What The Disappointing NFP Report Really Means For The USD
The Nonfarm Payroll (aka, NFP report) is making a habit of missing its forecast by wide margins. September’s NFP rolled on Friday, revealing that a meagre 194K jobs had been added to the US economy last month (TE, 2021). Perhaps the NFP report wouldn’t have been as disappointing had forecasts not predicted September added 500K jobs for the month.
Job growth held to expectations within the leisure, hospitality, and retail sectors, adding a combined 130K jobs to the economy (TE, 2021). However, a steep decline in education and healthcare professionals across the US severely undermined NFP predictions, down by 161K and 18K, respectively (TE, 2021).
Why the NFP matters to the Federal Reserve
According to Federal Reserve Chair Jerome Powell, a “decent” September NFP would be needed for the Fed’s planned bond-buying slowdown (tapering) to remain on track for November (Reuters, 2021). Without Powell’s definition of “decent” or a stated value that meets that definition, the market might have to scramble to figure out what the September NFP will mean for the Fed’s tapering roadmap.
As it stands, the DXY is struggling to maintain momentum above the 94.00 level. A reversal or delay in the Fed tapering may expose further weakness in the USD.
USD / NFP Video breakdown
After the NFP; Economic Calendar Concerning the USD
The markets will have a couple of days to decipher what the Fed might do in response to the lacklustre NFP. Helping the deciphering process will be the release of the FOMC minutes on Wednesday, followed by several speeches from Fed representatives. Perhaps the most important of these will be from Lael Brainard on Wednesday and John Williams on Friday.
Three additional economic reports will help determine the trajectory the USD takes this week.
On Wednesday, expect data concerning the rate of inflation in the US (YoY) (SEP). Inflation in the US is forecast to remain stable at 5.3% (TE, 2021).
Used vehicles, one of the main culprits for the high inflation in 2021, has begun to subside in price. Supply constraints across multiple industries may be picking up this slack and slowing the pace at which inflation drops.
Alternatively, supply constraints could pick up more than just the slack left by falling used vehicles, and with it, push inflation back in line or beyond the pandemic record of 5.4%.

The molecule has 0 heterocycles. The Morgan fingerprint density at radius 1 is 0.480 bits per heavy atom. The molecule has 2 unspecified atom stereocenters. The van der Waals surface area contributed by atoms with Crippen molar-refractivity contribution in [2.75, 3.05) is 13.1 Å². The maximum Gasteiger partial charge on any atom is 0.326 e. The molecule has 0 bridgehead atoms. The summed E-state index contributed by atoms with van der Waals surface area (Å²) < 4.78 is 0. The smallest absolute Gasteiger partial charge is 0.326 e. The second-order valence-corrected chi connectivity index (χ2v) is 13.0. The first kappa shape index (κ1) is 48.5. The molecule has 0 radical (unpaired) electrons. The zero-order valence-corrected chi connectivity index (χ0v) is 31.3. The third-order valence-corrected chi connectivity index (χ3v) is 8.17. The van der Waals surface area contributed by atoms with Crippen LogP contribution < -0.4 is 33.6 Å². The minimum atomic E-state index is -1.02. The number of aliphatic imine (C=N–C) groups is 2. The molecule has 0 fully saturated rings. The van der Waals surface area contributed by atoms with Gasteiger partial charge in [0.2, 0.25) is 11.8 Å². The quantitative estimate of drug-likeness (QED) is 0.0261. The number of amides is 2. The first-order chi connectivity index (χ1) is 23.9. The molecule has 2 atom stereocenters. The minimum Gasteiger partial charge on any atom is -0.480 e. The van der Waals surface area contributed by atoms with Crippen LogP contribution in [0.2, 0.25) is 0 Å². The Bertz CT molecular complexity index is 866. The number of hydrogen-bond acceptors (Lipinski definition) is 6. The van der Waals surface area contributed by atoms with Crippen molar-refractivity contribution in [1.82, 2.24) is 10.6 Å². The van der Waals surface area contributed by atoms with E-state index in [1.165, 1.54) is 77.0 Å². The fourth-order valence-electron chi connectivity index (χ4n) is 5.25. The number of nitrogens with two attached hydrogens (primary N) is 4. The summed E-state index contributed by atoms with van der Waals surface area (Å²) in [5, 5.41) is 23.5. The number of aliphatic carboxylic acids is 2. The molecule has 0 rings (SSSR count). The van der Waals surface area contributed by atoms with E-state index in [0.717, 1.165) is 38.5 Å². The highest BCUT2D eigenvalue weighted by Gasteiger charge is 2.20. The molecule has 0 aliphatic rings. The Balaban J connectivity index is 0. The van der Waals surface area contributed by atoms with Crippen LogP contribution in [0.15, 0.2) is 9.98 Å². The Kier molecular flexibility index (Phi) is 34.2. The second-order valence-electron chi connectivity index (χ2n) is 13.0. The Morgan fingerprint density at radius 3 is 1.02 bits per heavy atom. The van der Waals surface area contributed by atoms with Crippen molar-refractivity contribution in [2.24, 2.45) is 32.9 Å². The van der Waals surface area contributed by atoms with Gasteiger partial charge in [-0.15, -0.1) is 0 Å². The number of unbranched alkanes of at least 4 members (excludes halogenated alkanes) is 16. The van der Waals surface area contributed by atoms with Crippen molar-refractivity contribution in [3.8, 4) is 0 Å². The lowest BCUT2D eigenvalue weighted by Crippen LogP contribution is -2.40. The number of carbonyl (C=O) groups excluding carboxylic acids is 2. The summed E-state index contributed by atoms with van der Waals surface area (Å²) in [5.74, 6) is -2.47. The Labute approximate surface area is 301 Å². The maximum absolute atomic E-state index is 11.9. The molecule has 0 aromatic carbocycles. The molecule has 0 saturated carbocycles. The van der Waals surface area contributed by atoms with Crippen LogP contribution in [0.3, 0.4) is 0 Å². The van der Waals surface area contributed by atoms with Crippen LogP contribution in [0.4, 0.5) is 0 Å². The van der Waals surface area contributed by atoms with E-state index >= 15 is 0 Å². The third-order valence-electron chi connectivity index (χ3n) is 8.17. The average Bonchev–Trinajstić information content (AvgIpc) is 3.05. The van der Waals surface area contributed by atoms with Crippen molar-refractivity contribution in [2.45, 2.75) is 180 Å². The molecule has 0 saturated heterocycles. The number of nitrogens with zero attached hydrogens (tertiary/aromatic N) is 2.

San Francisco Federal Reserve President Mary Daly commented over the weekend pushing back against the idea that inflation is here to stay, throwing inflation’s new instigator, ‘supply constraints’, under the bus. Daly noted, “We have these really anxious-to-get-out-there-and-spend consumers hitting the wall of supply constraints, and of course the prices are going to rise…But I don’t see this as a long-term phenomenon.” (Reuters, 2021).
On Friday, expect back-to-back reports. First, US Retail Sales MoM SEP is forecast to remain flat, followed quickly by the Michigan Consumer Sentiment OCT, which is expected to rise by one point or two from 72.8 in September (TE, 2021).
Inflation data from outside the US should pique traders interest this week. Several major economies will be reporting on actual inflation figures experienced during September 2021. Will they match their forecasted values, or will the data follow US inflation and surprisingly creep upward?
This year, a word that has entered the vocabulary of many investors is SPAC, short for Special Purpose Acquisition Company. Yet, for some, what a SPAC exactly is and for what it is suitable, remains a mystery. Since emerging in the 1990s, SPACs have primarily remained a fringe financial product. That is, until last year when their popularity exploded in the US. In 2020, SPACs raised more than US $82 billion. Not to be outdone, 2021 eclipsed this value by April and has since gone on to raise more than US $120 billion. In contrast, SPACs raised a comparatively tiny US $13.6 billion in 2019.
As a trader, it’s a general rule of thumb that we should always be looking to maximise potential returns (per unit of risk) with each transaction. We should always be looking to squeeze as much out of the market as we can. There are times when this can occur by simply letting the trade run its course. However, sometimes market conditions align perfectly for savvy traders to “press the trade” or “pyramid” into the trade.
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